Nearly all human cells have cilia, but these structures have been largely ignored by biologists, researchers, and clinicians. That’s changing.
What were once thought of as nonfunctional vestigial relics of evolutionary history are emerging as critical components in multiple signaling pathways that control sight, smell, renal function, feeding behavior and obesity, skeletal formation, and, most recently, insulin secretion and glucose homeostasis.
“Cell-surface receptors on cilia can be remarkably sensitive, responding to single photons in retinal cells and single molecules in olfactory cells in the nose,” said Peter K. Jackson, PhD, Stanford University School of Medicine. “Retinal degeneration, loss of smell, obesity from loss of feeding control, and reduced insulin secretion in response to glucose can all result from dysfunctional ciliary signaling. The cilia are like tape players, and when they malfunction, the song is distorted and function suffers.”
Dr. Jackson will provide an overview of ciliary function and describe their activity to regulate pancreatic islet hormone secretion during the symposium How Cilia Direct Pancreatic Islet Function. The two-hour session begins at 7:30 a.m. CT Tuesday, June 7, in Room 208 at the convention center.
Pancreatic islets are active in multiple regulatory pathways involving different G-protein-coupled receptors, Dr. Jackson explained. Cilia on alpha, beta, and delta cells are actively involved in glucose homeostasis by way of response to glucose, glucagon-like peptide-1 (GLP-1), omega-3 fatty acids, prostaglandins, and other hormones and metabolites.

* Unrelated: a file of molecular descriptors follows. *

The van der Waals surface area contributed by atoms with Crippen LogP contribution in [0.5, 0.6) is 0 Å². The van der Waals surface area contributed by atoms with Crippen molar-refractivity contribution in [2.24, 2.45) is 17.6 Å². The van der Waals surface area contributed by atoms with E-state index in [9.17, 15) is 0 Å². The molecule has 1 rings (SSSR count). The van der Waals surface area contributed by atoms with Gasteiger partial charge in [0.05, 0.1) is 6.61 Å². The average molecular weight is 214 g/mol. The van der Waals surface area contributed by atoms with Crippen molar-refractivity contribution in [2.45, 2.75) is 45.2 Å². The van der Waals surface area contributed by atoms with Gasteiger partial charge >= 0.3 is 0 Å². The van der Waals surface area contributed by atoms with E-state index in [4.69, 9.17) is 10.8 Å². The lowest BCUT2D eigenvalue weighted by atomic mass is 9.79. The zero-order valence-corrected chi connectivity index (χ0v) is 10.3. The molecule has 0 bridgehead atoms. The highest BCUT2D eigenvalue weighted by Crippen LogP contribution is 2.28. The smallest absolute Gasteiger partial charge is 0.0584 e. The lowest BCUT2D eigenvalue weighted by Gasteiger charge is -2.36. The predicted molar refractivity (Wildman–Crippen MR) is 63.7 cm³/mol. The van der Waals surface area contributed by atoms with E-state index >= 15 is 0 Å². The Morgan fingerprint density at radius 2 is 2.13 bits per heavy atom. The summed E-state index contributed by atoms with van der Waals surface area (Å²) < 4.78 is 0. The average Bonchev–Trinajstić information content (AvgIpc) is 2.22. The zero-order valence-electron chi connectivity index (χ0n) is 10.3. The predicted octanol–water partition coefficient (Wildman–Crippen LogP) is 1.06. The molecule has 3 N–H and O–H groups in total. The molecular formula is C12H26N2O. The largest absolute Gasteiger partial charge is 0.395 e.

“It has been known through dietary studies that supplementation with omega-3 fatty acids can improve insulin secretion,” Dr. Jackson said. “We now have a mechanistic pathway in pancreatic islet beta cells that uses a specific receptor in specific contexts that cooperate nicely with GLP-1 and other drugs to improve glucose-dependent insulin responses. This offers a new vision of signaling, new targets, and a new body of exploration that can give us a better sense of how insulin secretion could be controlled with new biomarkers and new therapeutics.”
Cilia haven’t just been ignored for decades, they have been misunderstood and misclassified. Most current biology texts classify cilia as primary, or strictly sensory, versus motile. Recent improvements in imaging technology have revealed that primary cilia are in near-constant motion.
“When we made a cilia reporter—a fluorescent label for cilia to study them in real time in live islet cells—the first thing we noticed was that the cilia move,” said Jing Hughes, MD, PhD, Washington University School of Medicine. “This is new biology and new functionality.”
Dr. Hughes likens cilia to cellular antennas that can sense molecules and respond to molecular signals. The ability of each cilium to move nearly 360 degrees and to physically touch its neighbors increases sensitivity and allows for direct cell-to-cell signaling.
“If you think about islet function, it’s all about how well cells are synchronized,” she said. “Beta cells have to be synchronized to put out a massive amount of insulin whenever there’s a big glucose load, and to turn off just as quickly. Alpha cells, secreting glucagon, and delta cells, secreting somatostatin, have to respond just as quickly. Motile cilia allow cells to function more efficiently by talking directly to their neighbors and to respond to circulating glucose and other molecules. Cilia biology is going to explode in diabetes. This nanomachine on the cell surface, which is ignored in all the textbooks, coordinates so much of beta-cell function and dysfunction. There is enormous potential for clinical translation.”